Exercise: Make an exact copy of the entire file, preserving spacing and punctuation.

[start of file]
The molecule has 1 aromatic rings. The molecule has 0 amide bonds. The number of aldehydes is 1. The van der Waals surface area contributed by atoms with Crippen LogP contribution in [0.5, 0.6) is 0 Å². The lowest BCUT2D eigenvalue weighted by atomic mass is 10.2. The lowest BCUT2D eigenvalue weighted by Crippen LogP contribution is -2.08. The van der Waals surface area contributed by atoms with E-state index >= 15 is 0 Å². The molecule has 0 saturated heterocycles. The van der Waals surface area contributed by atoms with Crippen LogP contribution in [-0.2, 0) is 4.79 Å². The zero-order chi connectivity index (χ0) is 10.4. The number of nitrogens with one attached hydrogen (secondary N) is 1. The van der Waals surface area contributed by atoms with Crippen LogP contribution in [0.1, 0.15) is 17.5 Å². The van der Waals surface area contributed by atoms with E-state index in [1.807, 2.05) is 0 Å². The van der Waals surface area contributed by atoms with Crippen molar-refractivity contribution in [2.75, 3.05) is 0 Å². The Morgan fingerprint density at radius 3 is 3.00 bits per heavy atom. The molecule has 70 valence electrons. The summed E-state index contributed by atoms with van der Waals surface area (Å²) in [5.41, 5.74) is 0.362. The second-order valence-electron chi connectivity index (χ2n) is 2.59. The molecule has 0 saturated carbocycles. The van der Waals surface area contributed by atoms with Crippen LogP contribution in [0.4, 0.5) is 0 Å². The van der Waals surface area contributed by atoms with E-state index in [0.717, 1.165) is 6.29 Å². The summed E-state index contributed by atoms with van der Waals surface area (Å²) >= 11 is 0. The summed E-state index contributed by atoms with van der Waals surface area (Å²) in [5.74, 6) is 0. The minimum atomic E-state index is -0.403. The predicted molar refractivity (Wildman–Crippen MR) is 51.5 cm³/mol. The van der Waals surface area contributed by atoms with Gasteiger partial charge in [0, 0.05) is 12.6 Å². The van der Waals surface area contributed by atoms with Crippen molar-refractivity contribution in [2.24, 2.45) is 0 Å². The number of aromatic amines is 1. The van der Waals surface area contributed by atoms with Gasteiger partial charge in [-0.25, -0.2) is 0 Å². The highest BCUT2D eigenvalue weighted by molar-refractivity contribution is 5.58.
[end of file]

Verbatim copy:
The molecule has 1 aromatic rings. The molecule has 0 amide bonds. The number of aldehydes is 1. The van der Waals surface area contributed by atoms with Crippen LogP contribution in [0.5, 0.6) is 0 Å². The lowest BCUT2D eigenvalue weighted by atomic mass is 10.2. The lowest BCUT2D eigenvalue weighted by Crippen LogP contribution is -2.08. The van der Waals surface area contributed by atoms with E-state index >= 15 is 0 Å². The molecule has 0 saturated heterocycles. The van der Waals surface area contributed by atoms with Crippen LogP contribution in [-0.2, 0) is 4.79 Å². The zero-order chi connectivity index (χ0) is 10.4. The number of nitrogens with one attached hydrogen (secondary N) is 1. The van der Waals surface area contributed by atoms with Crippen LogP contribution in [0.1, 0.15) is 17.5 Å². The van der Waals surface area contributed by atoms with E-state index in [1.807, 2.05) is 0 Å². The van der Waals surface area contributed by atoms with Crippen molar-refractivity contribution in [2.75, 3.05) is 0 Å². The Morgan fingerprint density at radius 3 is 3.00 bits per heavy atom. The molecule has 70 valence electrons. The summed E-state index contributed by atoms with van der Waals surface area (Å²) in [5.41, 5.74) is 0.362. The second-order valence-electron chi connectivity index (χ2n) is 2.59. The molecule has 0 saturated carbocycles. The van der Waals surface area contributed by atoms with Crippen LogP contribution in [0.4, 0.5) is 0 Å². The van der Waals surface area contributed by atoms with E-state index in [0.717, 1.165) is 6.29 Å². The summed E-state index contributed by atoms with van der Waals surface area (Å²) >= 11 is 0. The summed E-state index contributed by atoms with van der Waals surface area (Å²) in [5.74, 6) is 0. The minimum atomic E-state index is -0.403. The predicted molar refractivity (Wildman–Crippen MR) is 51.5 cm³/mol. The van der Waals surface area contributed by atoms with Gasteiger partial charge in [0, 0.05) is 12.6 Å². The van der Waals surface area contributed by atoms with Crippen molar-refractivity contribution in [2.24, 2.45) is 0 Å². The number of aromatic amines is 1. The van der Waals surface area contributed by atoms with Gasteiger partial charge in [-0.25, -0.2) is 0 Å². The highest BCUT2D eigenvalue weighted by molar-refractivity contribution is 5.58.